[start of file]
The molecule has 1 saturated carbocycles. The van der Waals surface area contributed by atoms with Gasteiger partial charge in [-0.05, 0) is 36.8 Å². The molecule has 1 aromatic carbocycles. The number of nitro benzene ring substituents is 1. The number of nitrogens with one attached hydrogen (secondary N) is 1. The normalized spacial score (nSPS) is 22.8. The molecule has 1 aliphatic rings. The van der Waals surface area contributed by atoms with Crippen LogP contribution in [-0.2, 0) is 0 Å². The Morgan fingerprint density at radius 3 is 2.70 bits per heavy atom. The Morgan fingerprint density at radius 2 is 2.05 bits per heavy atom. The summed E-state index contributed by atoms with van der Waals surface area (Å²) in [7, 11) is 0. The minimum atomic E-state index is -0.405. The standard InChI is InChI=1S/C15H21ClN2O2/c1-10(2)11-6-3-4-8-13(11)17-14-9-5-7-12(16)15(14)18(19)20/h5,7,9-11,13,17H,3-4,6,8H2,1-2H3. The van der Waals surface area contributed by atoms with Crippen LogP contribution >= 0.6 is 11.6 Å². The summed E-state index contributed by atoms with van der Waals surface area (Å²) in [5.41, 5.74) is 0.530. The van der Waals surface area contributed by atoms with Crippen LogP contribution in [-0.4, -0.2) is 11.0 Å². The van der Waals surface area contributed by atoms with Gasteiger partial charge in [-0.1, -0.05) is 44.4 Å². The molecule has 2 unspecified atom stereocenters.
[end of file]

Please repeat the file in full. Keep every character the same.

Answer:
The molecule has 1 saturated carbocycles. The van der Waals surface area contributed by atoms with Gasteiger partial charge in [-0.05, 0) is 36.8 Å². The molecule has 1 aromatic carbocycles. The number of nitro benzene ring substituents is 1. The number of nitrogens with one attached hydrogen (secondary N) is 1. The normalized spacial score (nSPS) is 22.8. The molecule has 1 aliphatic rings. The van der Waals surface area contributed by atoms with Crippen LogP contribution in [-0.2, 0) is 0 Å². The Morgan fingerprint density at radius 3 is 2.70 bits per heavy atom. The Morgan fingerprint density at radius 2 is 2.05 bits per heavy atom. The summed E-state index contributed by atoms with van der Waals surface area (Å²) in [7, 11) is 0. The minimum atomic E-state index is -0.405. The standard InChI is InChI=1S/C15H21ClN2O2/c1-10(2)11-6-3-4-8-13(11)17-14-9-5-7-12(16)15(14)18(19)20/h5,7,9-11,13,17H,3-4,6,8H2,1-2H3. The van der Waals surface area contributed by atoms with Crippen LogP contribution >= 0.6 is 11.6 Å². The summed E-state index contributed by atoms with van der Waals surface area (Å²) in [5.41, 5.74) is 0.530. The van der Waals surface area contributed by atoms with Crippen LogP contribution in [-0.4, -0.2) is 11.0 Å². The van der Waals surface area contributed by atoms with Gasteiger partial charge in [-0.1, -0.05) is 44.4 Å². The molecule has 2 unspecified atom stereocenters.